A Potential Wild Rice Comeback In Green Bay
There's an effort to restore native wild rice to the bay of Green Bay after years of dredging has taken place in the lower Fox River as part of an effort to restore the contaminated waters.
The bay has been dredged yearly since 2006 of polychlorinated biphenyl, better known as PCB, that was dumped there by paper mills decades ago, according to the U.S. Environmental Protection Agency.
The wild rice was part of the habitat that disappeared after paper mills dumped the PCB, which is linked to cancer and other health problems, into the Fox River and Green Bay in the 20th century, according to the EPA. So over the years, waters have been dredged as part of an EPA Superfund program aimed at cleaning up some of America's most contaminated parts of nature. The cleanup is slated to be complete by 2017.
After years of dredging and removing the contaminant, groups, such as Ducks Unlimited, think it's a good time to see if wild rice can make a comeback.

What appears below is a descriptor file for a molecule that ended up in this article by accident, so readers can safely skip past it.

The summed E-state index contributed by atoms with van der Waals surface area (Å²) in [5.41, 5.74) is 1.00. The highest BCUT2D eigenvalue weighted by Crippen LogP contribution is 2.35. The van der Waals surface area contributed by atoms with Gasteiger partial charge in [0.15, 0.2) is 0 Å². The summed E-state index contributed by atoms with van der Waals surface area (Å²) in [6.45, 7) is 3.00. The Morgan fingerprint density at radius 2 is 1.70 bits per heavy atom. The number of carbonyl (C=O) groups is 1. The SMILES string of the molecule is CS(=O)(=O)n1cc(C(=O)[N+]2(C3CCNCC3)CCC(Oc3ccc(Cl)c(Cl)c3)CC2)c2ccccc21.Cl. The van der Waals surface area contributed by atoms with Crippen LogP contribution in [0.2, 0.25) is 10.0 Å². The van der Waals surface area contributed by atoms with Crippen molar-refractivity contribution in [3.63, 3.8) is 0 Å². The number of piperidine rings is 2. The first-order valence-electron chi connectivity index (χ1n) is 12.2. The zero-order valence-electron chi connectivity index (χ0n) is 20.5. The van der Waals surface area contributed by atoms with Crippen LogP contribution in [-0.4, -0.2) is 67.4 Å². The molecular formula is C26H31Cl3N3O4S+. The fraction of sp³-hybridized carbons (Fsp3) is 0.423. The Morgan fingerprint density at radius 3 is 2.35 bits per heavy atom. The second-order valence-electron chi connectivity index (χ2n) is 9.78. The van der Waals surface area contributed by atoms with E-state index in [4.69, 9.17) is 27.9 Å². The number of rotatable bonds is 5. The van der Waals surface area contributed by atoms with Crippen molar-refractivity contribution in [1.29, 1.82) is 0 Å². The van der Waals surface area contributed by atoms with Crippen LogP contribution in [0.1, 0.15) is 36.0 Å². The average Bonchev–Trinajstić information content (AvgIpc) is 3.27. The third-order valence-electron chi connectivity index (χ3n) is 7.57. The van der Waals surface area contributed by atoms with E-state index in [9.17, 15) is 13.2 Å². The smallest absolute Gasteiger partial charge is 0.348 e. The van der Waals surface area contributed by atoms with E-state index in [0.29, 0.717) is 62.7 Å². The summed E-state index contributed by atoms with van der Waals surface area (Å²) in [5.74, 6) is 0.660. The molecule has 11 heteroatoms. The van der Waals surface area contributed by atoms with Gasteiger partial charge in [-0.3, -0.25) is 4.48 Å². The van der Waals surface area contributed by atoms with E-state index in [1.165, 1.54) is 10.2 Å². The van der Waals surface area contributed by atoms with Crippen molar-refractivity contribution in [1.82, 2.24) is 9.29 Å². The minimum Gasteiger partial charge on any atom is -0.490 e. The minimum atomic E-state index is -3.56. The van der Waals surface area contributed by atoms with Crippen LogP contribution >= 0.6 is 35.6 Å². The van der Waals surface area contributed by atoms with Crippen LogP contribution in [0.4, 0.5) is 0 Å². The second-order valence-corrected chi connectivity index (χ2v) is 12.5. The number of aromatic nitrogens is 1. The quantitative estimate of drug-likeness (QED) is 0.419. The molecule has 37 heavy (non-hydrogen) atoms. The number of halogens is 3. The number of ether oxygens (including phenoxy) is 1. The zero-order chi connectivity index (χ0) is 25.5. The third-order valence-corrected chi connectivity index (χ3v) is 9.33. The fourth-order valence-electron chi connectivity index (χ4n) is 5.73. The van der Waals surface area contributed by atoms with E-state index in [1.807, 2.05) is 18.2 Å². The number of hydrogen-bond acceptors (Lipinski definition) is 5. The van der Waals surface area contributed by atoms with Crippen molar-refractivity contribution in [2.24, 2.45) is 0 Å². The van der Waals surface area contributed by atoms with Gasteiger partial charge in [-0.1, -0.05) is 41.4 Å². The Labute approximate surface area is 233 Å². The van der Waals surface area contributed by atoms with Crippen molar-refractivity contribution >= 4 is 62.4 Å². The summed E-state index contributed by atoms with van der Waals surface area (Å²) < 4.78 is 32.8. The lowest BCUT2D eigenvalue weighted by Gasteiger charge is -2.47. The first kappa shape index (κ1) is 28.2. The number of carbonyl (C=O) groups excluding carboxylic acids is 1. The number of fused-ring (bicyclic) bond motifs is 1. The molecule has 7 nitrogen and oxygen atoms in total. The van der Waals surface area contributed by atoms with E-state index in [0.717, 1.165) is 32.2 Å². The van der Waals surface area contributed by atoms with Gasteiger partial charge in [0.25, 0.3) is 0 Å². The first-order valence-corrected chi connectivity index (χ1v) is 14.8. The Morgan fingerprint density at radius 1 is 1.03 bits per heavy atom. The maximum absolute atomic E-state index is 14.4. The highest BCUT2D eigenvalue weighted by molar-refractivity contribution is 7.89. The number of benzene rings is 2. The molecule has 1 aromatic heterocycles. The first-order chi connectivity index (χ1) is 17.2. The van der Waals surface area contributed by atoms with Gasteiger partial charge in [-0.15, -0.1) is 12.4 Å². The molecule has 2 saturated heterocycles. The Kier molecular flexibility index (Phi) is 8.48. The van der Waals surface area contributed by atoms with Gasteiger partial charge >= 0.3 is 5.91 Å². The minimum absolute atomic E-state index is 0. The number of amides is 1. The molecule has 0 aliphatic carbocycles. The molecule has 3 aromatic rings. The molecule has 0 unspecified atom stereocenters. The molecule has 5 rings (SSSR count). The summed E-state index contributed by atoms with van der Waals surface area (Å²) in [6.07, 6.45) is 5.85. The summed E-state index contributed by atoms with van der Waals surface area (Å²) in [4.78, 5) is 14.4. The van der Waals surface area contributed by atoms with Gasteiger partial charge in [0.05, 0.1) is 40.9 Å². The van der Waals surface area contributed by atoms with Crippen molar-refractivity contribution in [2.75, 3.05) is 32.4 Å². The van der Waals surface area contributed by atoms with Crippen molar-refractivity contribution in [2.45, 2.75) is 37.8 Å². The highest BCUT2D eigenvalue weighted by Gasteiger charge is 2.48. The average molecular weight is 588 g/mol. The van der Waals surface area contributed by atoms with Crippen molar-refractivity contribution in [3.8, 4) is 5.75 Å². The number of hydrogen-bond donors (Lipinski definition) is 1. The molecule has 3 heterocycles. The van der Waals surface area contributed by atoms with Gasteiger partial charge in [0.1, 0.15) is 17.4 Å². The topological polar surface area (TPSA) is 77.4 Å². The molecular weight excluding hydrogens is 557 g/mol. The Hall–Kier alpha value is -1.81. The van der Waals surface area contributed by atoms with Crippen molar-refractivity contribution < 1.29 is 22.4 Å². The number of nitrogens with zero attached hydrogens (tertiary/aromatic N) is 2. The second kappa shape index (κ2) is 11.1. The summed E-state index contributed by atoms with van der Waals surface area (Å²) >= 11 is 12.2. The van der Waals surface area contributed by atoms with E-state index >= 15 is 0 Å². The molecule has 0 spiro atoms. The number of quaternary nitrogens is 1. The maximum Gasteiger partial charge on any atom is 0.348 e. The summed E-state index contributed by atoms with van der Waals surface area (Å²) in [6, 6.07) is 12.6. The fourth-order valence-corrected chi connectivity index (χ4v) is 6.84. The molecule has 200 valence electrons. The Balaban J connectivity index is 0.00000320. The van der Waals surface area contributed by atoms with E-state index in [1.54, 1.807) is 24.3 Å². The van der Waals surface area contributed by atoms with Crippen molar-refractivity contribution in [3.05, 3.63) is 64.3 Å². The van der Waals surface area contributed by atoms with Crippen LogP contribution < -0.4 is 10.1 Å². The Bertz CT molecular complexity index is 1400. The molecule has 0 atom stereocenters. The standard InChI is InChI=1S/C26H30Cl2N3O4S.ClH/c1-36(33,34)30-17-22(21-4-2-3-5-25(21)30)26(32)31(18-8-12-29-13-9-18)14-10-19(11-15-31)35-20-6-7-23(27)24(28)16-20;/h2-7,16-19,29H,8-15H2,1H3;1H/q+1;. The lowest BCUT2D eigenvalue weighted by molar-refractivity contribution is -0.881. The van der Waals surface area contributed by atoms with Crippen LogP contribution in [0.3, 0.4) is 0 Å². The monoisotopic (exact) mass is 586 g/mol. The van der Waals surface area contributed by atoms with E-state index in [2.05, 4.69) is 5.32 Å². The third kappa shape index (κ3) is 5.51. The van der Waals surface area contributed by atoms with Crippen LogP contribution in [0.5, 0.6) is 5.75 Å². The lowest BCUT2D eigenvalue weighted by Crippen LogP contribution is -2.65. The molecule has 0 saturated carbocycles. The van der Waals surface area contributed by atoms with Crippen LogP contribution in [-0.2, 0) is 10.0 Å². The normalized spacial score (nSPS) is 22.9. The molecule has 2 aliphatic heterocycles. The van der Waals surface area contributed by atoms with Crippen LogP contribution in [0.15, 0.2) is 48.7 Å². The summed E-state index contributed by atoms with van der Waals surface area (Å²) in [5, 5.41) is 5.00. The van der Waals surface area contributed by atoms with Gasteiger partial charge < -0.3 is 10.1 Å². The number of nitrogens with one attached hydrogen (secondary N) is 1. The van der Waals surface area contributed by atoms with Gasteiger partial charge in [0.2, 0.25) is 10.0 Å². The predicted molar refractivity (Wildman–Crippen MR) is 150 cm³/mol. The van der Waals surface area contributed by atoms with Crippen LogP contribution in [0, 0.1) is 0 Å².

"We lost wild rice sometime around the 50s, in the lower bay anyway," said Brian Glenzinski, a regional biologist with Ducks Unlimited. "And so this is a significant accomplishment to hopefully restore a native emergent plant to lower Green Bay that's been missing for a long time."
Ducks Unlimited paid $4,000 for seed rice from Minnesota, and on Wednesday, the seed was spread in a 20-acre area in the southern part of the bay near the city shoreline.
It will take three to five years and a few more seed applications to see if the rice thrives, Glenzinski said.
"Wild rice is a pretty finicky plant, and so it isn't a guarantee that this is going to be a success," he said. "We feel we did our due diligence to address that with our test plots and are hopeful that it will take."
Despite PCB removal and other restoration efforts, Green Bay still has rather poor water quality, he said. Glensinski hopes the restoration of the nearby Cat Island chain will help protect the rice beds from the elements.
The Superfund program is part of a federal agreement the EPA and Wisconsin Department of Natural Resources reached with two paper companies in 2006 that paid millions of dollars for the program, according to the EPA.
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